Technology Effect On Society Essays - Diploma, Documents

Technology Effect On Society The microeconomic picture of the U.S. has changed immensely since 1973, and the trends are proving to be consistently downward for the nation's high school graduates and high school drop-outs. "Of all the reasons given for the wage squeeze - international competition, technology, deregulation, the decline of unions and defense cuts - technology is probably the most critical. It has favored the educated and the skilled," says M. B. Zuckerman, editor-in-chief of U.S. News & World Report (7/31/95). Since 1973, wages adjusted for inflation have declined by about a quarter for high school dropouts, by a sixth for high school graduates, and by about 7% for those with some college education. Only the wages of college graduates are up. Of the fastest growing technical jobs, software engineering tops the list. Carnegie Mellon University reports, "recruitment of it's software engineering students is up this year by over 20%." All engineering jobs are paying well, proving that highly skilled labor is what employers want! "There is clear evidence that the supply of workers in the [unskilled labor] categories already exceeds the demand for their services," says L. Mishel, Research Director of Welfare Reform Network. In view of these facts, I wonder if these trends are good or bad for society. "The danger of the information age is that while in the short run it may be cheaper to replace workers with technology, in the long run it is potentially self-destructive because there will not be enough purchasing power to grow the economy," M. B. Zuckerman. My feeling is that the trend from unskilled labor to highly technical, skilled labor is a good one! But, political action must be taken to ensure that this societal evolution is beneficial to all of us. "Back in 1970, a high school diploma could still be a ticket to the middle income bracket, a nice car in the driveway and a house in the suburbs. Today all it gets is a clunker parked on the street, and a dingy apartment in a low rent building," says Time Magazine (Jan 30, 1995 issue). However, in 1970, our government provided our children with a free education, allowing the vast majority of our population to earn a high school diploma. This means that anyone, regardless of family income, could be educated to a level that would allow them a comfortable place in the middle class. Even restrictions upon child labor hours kept children in school, since they are not allowed to work full time while under the age of 18. This government policy was conducive to our economic markets, and allowed our country to prosper from 1950 through 1970. Now, our own prosperity has moved us into a highly technical world, that requires highly skilled labor. The natural answer to this problem, is that the U.S. Government's education policy must keep pace with the demands of the highly technical job market. If a middle class income of 1970 required a high school diploma, and the middle class income of 1990 requires a college diploma, then it should be as easy for the children of the 90's to get a college diploma, as it was for the children of the 70's to get a high school diploma. This brings me to the issue of our country's political process, in a technologically advanced world. Voting & Poisoned Political Process in The U.S. The advance of mass communication is natural in a technologically advanced society. In our country's short history, we have seen the development of the printing press, the radio, the television, and now the Internet; all of these, able to reach millions of people. Equally natural, is the poisoning and corruption of these medias, to benefit a few. *From the 1950's until today, television has been the preferred media. Because it captures the minds of most Americans, it is the preferred method of persuasion by political figures, multinational corporate advertising, and the upper 2% of the elite, who have an interest in controlling public opinion. Newspapers and radio experienced this same history, but are now somewhat obsolete in the science of changing public opinion. Though I do not suspect television to become completely obsolete within the next 20 years, I do see the Internet being used by the same political figures, multinational corporations, and upper 2% elite, for the same purposes. At this time, in the Internet's young history, it is largely unregulated, and can be accessed and changed by any person with a computer and a modem; no license required, and no need for millions of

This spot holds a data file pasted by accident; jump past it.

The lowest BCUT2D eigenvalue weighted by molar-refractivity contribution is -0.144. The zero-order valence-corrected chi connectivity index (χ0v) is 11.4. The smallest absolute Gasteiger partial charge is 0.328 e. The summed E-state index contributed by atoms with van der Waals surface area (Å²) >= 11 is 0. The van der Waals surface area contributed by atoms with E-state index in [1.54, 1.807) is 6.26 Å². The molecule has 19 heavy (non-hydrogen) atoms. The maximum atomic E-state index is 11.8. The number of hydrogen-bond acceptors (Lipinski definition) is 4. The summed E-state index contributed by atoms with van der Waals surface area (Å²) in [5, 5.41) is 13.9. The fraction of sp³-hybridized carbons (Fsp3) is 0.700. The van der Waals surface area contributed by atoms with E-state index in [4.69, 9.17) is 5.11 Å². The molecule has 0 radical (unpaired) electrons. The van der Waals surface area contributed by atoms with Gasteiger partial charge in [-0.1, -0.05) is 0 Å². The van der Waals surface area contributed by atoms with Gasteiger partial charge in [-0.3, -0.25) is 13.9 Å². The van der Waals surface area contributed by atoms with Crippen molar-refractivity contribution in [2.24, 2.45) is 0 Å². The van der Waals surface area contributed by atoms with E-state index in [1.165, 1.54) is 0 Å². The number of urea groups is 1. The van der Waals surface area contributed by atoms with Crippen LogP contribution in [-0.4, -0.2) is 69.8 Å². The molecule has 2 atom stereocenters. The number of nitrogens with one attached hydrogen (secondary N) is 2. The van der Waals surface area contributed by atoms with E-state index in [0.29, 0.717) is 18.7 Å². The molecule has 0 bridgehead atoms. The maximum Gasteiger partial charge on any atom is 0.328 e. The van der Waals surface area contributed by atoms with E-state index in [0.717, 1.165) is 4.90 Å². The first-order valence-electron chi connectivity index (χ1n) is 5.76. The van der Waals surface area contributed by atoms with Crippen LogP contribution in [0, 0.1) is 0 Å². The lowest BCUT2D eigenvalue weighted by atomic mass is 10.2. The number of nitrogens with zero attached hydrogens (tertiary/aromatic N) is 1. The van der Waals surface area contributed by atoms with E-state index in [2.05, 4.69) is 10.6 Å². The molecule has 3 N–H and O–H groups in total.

Monday, March 16, 2020

Business resources M1 Essays